Oil prices soared in the months immediately following the start of the war, but prices retreated in response to weaker-than-anticipated global demand. Nevertheless, it seems likely that oil prices remain subject to volatility in the near term. “Despite the challenges, Europe seems to be filling its energy inventories at a reasonable rate,” says Haworth.
Both Russia and Ukraine are major suppliers of wheat and other agricultural products to various parts of the world. This contributed to a rise in commodity prices that was felt worldwide, along with potential food shortages, particularly in developing countries. An agreement brokered by Turkey and the United Nations in July 2022 ended a restriction on Black Sea shipping of Ukrainian-produced commodities, which helped ease price pressures and offset potential food shortages. However, Russia pulled out of the agreement in July 2023. Ukraine still has the ability to ship grains through land borders and Danube River ports. However, this is likely to drive up transportation costs.4 In light of Russia’s announcement, wheat futures contract prices moved higher in mid-July 2023, but remain below levels reached in the immediate aftermath of the war’s start.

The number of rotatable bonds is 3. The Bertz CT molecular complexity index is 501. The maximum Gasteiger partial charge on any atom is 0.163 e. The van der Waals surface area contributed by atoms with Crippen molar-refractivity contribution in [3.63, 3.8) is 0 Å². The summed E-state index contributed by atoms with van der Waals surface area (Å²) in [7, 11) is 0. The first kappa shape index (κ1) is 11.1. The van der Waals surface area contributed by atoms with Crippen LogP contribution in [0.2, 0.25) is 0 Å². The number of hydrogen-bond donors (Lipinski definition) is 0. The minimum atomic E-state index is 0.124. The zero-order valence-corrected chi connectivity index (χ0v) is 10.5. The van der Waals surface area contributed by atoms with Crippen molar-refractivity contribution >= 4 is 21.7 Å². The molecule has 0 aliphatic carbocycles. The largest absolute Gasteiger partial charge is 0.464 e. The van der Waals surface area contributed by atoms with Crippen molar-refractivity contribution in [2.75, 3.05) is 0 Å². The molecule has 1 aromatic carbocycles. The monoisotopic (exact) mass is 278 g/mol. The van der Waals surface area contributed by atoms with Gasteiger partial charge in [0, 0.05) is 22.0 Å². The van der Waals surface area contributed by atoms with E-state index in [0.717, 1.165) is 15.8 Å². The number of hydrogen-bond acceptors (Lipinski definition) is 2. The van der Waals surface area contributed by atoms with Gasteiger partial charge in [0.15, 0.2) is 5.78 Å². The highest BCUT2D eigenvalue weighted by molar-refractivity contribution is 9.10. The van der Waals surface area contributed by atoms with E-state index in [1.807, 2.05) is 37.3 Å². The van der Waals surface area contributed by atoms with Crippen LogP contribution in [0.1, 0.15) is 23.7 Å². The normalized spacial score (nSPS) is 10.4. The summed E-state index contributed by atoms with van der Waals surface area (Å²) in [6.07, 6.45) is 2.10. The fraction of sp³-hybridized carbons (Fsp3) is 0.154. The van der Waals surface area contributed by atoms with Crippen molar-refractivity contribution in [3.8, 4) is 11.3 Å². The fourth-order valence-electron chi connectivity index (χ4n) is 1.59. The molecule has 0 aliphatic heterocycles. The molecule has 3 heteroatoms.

“In the U.S., we’re a bit more insulated from the economic fallout from the war compared to Europe and other parts of the world,” says Tom Hainlin, national investment strategist for U.S. Bank. Yet he points out that there is a greater risk for multinational companies. “If Europe’s economy slows, it will certainly have a negative impact on business activity in that region and for American companies doing business in Europe.”
From an investment perspective, the conflict in Ukraine has been overshadowed by other developments, such as ongoing concerns over inflation, the major shift in monetary policy by the Federal Reserve, and more recently, the surprising resilience of the U.S. economy. “The Russo-Ukraine war is more of a ‘tail-risk’ event,” says Hainlin. “If the situation escalates, this would clearly present a negative event risk that could have a detrimental impact on markets, at least on the margins.”
Haworth says the war remains one of the variables clouding the investment outlook for 2023, along with Fed rate hikes, persistent inflation and concerns surrounding the potential for the economy to slow. “Markets are in a position where investors are waiting to see how events and economic data unfold before setting on a more sustained course in either direction,” says Haworth. He recommends that investors maintain a more defensive approach as they position their portfolios.